National Academies Press: OpenBook

The Global Positioning System: A Shared National Asset (1995)

Chapter: Carrier Phase (Interferometric) GPS

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Suggested Citation:"Carrier Phase (Interferometric) GPS." National Research Council. 1995. The Global Positioning System: A Shared National Asset. Washington, DC: The National Academies Press. doi: 10.17226/4920.
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Page 165

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APPENDIX C 165 Figure C-8 Differential GPS concept. (Courtesy of the Aerospace Corporation) Carrier Phase (Interferometric) GPS In addition to the use of C/A-code, Y-code, or both as measurements of pseudorange for obtaining a position solution, many GPS receivers also measure the L-band carrier phase itself. This enhancement technique can produce very high precision measurements, sometimes as good as 1 to 5 millimeters and, thus, is valuable for high- performance applications. The carrier phase data is used almost exclusively in an interferometric mode, where the phase data from two receivers are processed together to solve for the baseline between them. This eliminates atmospheric errors, and when combined with DGPS, can result in sub-centimeter positioning accuracies.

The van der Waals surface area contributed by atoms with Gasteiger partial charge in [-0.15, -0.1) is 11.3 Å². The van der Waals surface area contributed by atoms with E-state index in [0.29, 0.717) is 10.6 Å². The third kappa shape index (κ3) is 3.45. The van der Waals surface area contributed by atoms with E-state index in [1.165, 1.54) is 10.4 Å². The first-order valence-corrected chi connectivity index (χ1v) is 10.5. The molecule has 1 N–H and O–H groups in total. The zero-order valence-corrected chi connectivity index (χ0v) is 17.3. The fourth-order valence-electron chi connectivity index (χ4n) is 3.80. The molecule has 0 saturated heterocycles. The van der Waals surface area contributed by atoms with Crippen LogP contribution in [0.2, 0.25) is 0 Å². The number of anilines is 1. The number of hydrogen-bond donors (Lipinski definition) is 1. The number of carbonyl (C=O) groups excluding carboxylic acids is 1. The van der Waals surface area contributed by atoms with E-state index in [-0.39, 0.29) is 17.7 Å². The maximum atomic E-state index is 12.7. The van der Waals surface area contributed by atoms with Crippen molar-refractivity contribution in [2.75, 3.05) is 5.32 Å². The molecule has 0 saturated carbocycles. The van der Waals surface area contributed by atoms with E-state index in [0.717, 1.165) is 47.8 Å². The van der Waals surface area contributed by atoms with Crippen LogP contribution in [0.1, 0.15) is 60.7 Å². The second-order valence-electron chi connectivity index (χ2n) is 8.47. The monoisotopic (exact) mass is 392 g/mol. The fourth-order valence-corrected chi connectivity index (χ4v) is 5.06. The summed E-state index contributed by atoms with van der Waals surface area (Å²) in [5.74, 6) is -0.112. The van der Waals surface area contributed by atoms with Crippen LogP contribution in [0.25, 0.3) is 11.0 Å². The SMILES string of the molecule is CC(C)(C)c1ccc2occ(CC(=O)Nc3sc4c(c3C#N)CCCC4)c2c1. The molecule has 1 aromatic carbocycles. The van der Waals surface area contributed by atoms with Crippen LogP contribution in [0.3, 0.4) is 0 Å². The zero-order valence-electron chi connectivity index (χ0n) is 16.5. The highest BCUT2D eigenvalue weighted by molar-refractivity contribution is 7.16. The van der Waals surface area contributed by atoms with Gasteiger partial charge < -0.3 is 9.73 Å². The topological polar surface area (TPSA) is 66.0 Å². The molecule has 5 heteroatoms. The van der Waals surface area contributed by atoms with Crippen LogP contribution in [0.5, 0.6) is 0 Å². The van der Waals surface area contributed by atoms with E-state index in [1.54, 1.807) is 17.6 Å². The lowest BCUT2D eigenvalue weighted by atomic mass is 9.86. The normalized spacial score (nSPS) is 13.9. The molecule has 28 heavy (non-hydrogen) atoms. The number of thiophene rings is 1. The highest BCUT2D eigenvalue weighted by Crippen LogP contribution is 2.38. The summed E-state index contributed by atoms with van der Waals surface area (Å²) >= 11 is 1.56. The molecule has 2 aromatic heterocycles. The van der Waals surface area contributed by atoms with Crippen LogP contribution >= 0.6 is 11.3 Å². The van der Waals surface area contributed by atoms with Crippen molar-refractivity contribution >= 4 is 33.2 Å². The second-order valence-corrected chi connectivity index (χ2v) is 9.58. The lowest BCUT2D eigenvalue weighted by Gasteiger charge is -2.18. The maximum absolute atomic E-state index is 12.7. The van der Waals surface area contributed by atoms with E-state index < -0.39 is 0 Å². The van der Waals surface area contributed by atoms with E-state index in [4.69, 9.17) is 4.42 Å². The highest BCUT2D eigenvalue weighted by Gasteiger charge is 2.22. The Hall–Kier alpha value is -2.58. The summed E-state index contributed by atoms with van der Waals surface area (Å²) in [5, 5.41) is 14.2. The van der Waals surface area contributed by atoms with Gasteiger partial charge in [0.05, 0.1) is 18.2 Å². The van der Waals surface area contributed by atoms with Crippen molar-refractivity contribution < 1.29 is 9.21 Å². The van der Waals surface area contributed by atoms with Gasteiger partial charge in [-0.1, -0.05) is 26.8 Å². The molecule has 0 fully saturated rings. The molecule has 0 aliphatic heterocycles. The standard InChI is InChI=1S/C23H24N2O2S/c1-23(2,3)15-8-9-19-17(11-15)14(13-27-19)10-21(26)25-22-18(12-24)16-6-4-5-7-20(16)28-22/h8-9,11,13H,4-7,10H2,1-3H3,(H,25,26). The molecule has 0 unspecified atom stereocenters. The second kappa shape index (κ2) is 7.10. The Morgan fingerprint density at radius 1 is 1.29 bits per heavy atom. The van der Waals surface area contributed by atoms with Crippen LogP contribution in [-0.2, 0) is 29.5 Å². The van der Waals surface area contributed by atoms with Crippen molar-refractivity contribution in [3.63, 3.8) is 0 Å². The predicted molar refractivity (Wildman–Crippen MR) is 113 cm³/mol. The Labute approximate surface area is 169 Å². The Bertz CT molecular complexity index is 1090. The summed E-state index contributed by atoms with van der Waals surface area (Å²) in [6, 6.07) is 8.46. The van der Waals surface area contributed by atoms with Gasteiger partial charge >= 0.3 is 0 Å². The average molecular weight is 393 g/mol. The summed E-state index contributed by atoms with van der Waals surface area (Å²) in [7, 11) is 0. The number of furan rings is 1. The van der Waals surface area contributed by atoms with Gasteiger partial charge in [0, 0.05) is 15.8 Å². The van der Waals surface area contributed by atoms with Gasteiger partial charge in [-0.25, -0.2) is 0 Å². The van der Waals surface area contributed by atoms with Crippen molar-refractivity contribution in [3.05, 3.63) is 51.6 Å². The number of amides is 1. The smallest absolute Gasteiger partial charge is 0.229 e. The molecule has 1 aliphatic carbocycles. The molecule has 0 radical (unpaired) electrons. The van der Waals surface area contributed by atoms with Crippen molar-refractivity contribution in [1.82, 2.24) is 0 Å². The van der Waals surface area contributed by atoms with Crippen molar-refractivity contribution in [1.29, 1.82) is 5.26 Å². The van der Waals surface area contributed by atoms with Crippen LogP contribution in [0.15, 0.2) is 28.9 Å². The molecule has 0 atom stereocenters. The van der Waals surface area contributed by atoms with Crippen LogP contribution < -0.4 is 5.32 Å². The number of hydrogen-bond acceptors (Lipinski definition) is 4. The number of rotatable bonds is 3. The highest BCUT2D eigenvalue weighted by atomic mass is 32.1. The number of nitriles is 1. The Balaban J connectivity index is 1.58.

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The Global Positioning System (GPS) is a satellite-based navigation system that was originally designed for the U.S. military. However, the number of civilian GPS users now exceeds the military users, and many commercial markets have emerged. This book identifies technical improvements that would enhance military, civilian, and commercial use of the GPS. Several technical improvements are recommended that could be made to enhance the overall system performance.

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